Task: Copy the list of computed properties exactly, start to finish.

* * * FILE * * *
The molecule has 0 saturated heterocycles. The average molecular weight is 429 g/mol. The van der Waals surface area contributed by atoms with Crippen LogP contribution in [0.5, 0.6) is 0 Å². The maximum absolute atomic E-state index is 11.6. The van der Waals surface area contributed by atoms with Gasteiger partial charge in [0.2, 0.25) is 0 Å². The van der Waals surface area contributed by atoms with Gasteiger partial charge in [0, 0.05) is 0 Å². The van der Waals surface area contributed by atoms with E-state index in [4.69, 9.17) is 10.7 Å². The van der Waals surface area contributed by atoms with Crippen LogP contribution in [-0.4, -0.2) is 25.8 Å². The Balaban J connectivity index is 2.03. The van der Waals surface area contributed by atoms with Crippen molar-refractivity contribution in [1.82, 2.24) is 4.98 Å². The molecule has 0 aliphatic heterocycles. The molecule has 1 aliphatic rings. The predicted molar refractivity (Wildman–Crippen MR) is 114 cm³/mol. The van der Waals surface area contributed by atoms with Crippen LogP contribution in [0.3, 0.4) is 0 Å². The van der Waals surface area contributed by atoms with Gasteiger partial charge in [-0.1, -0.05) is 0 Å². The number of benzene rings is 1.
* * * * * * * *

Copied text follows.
The molecule has 0 saturated heterocycles. The average molecular weight is 429 g/mol. The van der Waals surface area contributed by atoms with Crippen LogP contribution in [0.5, 0.6) is 0 Å². The maximum absolute atomic E-state index is 11.6. The van der Waals surface area contributed by atoms with Gasteiger partial charge in [0.2, 0.25) is 0 Å². The van der Waals surface area contributed by atoms with Gasteiger partial charge in [0, 0.05) is 0 Å². The van der Waals surface area contributed by atoms with E-state index in [4.69, 9.17) is 10.7 Å². The van der Waals surface area contributed by atoms with Crippen LogP contribution in [-0.4, -0.2) is 25.8 Å². The Balaban J connectivity index is 2.03. The van der Waals surface area contributed by atoms with Crippen molar-refractivity contribution in [1.82, 2.24) is 4.98 Å². The molecule has 0 aliphatic heterocycles. The molecule has 1 aliphatic rings. The predicted molar refractivity (Wildman–Crippen MR) is 114 cm³/mol. The van der Waals surface area contributed by atoms with Crippen LogP contribution in [0.3, 0.4) is 0 Å². The van der Waals surface area contributed by atoms with Gasteiger partial charge in [-0.1, -0.05) is 0 Å². The number of benzene rings is 1.